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IRS Installment Agreements: What Type of Tax Agreement is Best For You
There is nothing quite as intimidating as owing the IRS back taxes. Unlike a debt collector, the IRS has a very long arm and the ability to apply significant pressure to those who owe tax liabilities. The very powerful collection methods available to the IRS can wreak havoc on your personal finances and ability to retain control over your money. For this reason, it is in the taxpayers best interest to resolve any back tax issues with the IRS before action is taken to collect monies owed. There are several options available to filers who are unable to pay their tax liability in full. One such option is the IRS Installment Agreement (IA) which allows taxpayers the opportunity to pay off back taxes with regular installment payments to the IRS. Here we look at the different types of IA's available and the requirements for each.
Guaranteed Installment Agreement
Of all the installment agreements available through the IRS, the Guaranteed IA is the most commonly used by taxpayers. As long as you meet the requirements set forth by the IRS, this is the easiest type of installment agreement available. To qualify you must owe less than $10,000 in back taxes. You must also agree to pay off the tax liability in three years or less by making monthly payments. If you are currently making payments via an installment agreement for a separate tax bill, you will not be eligible for the Guaranteed IA. Anyone who has filed for or is in bankruptcy or accepted an Offer in Compromise is also ineligible.
Streamlined Installment Agreement
When a taxpayer owes the IRS between $10,000 and $25,000 the Streamlined IA may be an option. This type of installment agreement allows the taxpayer to repay the debt in monthly installments over a five year period. Similar to the guaranteed installment agreement, taxpayers who are in bankruptcy proceedings, currently paying previous taxes via an installment agreement or those who have accepted an Offer in Compromise are not eligible for the Streamlined IA. If back taxes owed are older than five years or you have failed to file tax returns in that period, you will also be ineligible for this type of installment agreement.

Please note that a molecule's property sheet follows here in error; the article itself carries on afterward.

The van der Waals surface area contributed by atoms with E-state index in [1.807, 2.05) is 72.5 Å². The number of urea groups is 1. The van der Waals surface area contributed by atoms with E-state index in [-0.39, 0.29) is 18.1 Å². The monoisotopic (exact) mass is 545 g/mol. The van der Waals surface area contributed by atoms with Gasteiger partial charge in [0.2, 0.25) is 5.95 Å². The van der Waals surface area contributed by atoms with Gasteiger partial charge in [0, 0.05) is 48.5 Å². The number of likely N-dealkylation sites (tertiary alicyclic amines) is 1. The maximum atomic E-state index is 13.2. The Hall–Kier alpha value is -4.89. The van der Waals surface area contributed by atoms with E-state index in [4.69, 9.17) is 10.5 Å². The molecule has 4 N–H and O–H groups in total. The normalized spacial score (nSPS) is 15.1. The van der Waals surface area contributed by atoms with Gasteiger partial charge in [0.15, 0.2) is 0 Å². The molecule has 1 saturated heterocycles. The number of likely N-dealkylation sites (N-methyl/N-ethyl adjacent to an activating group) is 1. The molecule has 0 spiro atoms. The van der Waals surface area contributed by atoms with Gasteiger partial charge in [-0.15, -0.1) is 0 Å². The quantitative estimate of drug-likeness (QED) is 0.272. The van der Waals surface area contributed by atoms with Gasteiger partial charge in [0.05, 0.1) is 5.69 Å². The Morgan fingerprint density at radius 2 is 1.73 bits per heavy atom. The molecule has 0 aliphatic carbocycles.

Financially Verified Installment Agreement
Once a tax liability exceeds $25,000 the IRS will require additional information regarding your financial situation before agreeing to an installment agreement. Based on the financial information you provide and the balance owed, the IRS may require taxpayers to liquidate assets to pay off a portion of the balance. Eligible taxpayers would be required to agree to installment payments to cover the remainder of the balance. To be eligible for a Financially Verified Installment Agreement, you must meet the same requirements regarding other IA's, bankruptcy and the filing of tax returns as listed for the previous installment agreements.
Installment Agreement Over 100K
If you owe the IRS more than $100,000 in back taxes, you will need to consult with a tax professional to learn more about options available for a long term installment agreement. Similar to the Financially Verified Installment Agreement, full disclosure of your finances will be required before an installment agreement is considered. You may also be required to sell assets to reduce your tax liability as part of the agreement.
Partial Payment Installment Agreement
Sometimes referred to a a Part-Pay Installment Agreement, this option is available to those who are unable to pay their tax liability in full. If approved for a Partial Payment Installment Agreement, the taxpayer would be required to make monthly installment payments that are less than the amount that would be required to pay the tax liability in full. This type of IA is not easily obtained and requires the assistance of a tax professional to ensure all the proper paperwork is in order. For the few people who are eligible for this option, the IRS will require full financial disclosure and revisit the case every two years to determine if installment payments can be increased or in some cases terminated.
Dealing with the IRS and back taxes can be frustrating, confusing and downright scary. For this reason it is recommended that a tax professional be consulted with any questions regarding the process.